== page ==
Finally, respondents stated their satisfaction on a three-point scale ("like a lot", "like", and "dislike"), and specified reasons for the ratings. They were also asked whether or not there was anything they would like changed, or "made better" about their prosthesis.

Results

The questionnaire return rate was 58 percent; of the 38 sent, 22 were received. Of these 22, three were returned with letters indicating the questionnaire was not appropriate since the criteria could not be met. Thus, the study sample was 19 patients.

Most respondents, 16 (84%), were male with a mean age of 12 years. Three female respondents had a mean age of 9 years. All attended a daycare or school program.

All had congenital amputations, 18 (95%) involving only one hand; 16 had amputations of the left hand. Three (18%) had "partial fingers", six (31%) "below the wrist", and ten (53%) "at the wrist". Sixteen respondents reported the existence of wrist movement, and of this group, eleven stated that the movement was useful in stabilizing and holding objects.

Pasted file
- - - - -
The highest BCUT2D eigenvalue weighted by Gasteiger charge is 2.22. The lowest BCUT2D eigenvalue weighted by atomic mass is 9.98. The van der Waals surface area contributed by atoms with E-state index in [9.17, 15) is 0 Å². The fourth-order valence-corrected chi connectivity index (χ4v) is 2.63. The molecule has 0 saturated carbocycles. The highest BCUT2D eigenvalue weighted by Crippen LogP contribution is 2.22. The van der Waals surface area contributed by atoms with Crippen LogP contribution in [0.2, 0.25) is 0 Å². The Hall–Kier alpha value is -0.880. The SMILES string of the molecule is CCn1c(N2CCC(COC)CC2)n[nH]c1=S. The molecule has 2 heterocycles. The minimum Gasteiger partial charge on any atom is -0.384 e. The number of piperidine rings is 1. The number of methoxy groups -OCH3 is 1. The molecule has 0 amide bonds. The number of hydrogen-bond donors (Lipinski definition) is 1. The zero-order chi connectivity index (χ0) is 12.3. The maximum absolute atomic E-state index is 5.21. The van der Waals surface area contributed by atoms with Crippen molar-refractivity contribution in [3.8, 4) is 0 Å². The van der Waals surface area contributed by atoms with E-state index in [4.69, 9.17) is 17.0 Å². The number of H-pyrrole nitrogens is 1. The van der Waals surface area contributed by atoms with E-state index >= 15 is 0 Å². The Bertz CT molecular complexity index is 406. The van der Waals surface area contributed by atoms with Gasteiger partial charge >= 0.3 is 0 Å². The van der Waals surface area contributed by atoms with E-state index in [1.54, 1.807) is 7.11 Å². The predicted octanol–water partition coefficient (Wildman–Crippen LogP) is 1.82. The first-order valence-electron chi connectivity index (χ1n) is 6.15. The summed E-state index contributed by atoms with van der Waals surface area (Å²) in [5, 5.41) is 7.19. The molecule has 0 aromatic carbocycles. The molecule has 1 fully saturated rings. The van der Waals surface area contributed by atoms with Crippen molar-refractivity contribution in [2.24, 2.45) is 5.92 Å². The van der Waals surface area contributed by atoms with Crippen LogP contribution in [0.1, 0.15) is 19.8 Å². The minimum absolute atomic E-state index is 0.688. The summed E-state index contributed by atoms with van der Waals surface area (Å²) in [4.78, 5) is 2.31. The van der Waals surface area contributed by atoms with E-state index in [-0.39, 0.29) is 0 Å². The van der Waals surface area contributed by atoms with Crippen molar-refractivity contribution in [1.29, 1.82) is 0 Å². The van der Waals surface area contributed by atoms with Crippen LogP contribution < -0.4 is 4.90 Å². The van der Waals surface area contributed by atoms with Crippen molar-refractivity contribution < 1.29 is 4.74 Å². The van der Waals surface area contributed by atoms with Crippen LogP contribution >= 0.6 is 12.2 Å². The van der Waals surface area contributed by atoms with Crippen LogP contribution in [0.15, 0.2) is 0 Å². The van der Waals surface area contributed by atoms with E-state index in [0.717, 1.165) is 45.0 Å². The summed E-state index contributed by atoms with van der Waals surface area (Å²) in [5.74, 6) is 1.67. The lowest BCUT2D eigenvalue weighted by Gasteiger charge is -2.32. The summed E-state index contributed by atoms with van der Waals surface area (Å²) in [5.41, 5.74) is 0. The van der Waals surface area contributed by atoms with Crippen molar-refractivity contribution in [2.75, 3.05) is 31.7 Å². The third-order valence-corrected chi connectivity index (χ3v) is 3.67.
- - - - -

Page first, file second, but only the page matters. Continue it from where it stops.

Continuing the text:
All respondents owned a prosthesis currently. Table 1 shows the types of prostheses.

Over 80 percent had the current prosthesis for less than three years.

Eight (42%) respondents initially received a spatula prosthesis. Over half were fitted at 1 year of age or younger and reported that the prosthesis was either not used at all or only occasionally. Eleven (59%) had a standard below-elbow prosthesis, with most fitted over the age of 1 year. Eight claimed regular use. The problems with a standard prosthesis included poor appearance and discomfort. Only four (21%) of the total sample had an electrically operated prosthesis, (i.e.. two electric switch and two myoelectric prostheses) prior to being fitted with their present prosthesis; three had the electric prosthesis fitted after 2 years of age and used it on a regular basis. One subject had an electric switch-controlled prosthesis at 15 months of age and reported never having used it. The common problem cited by electric prosthesis owners was mechanical breakdown.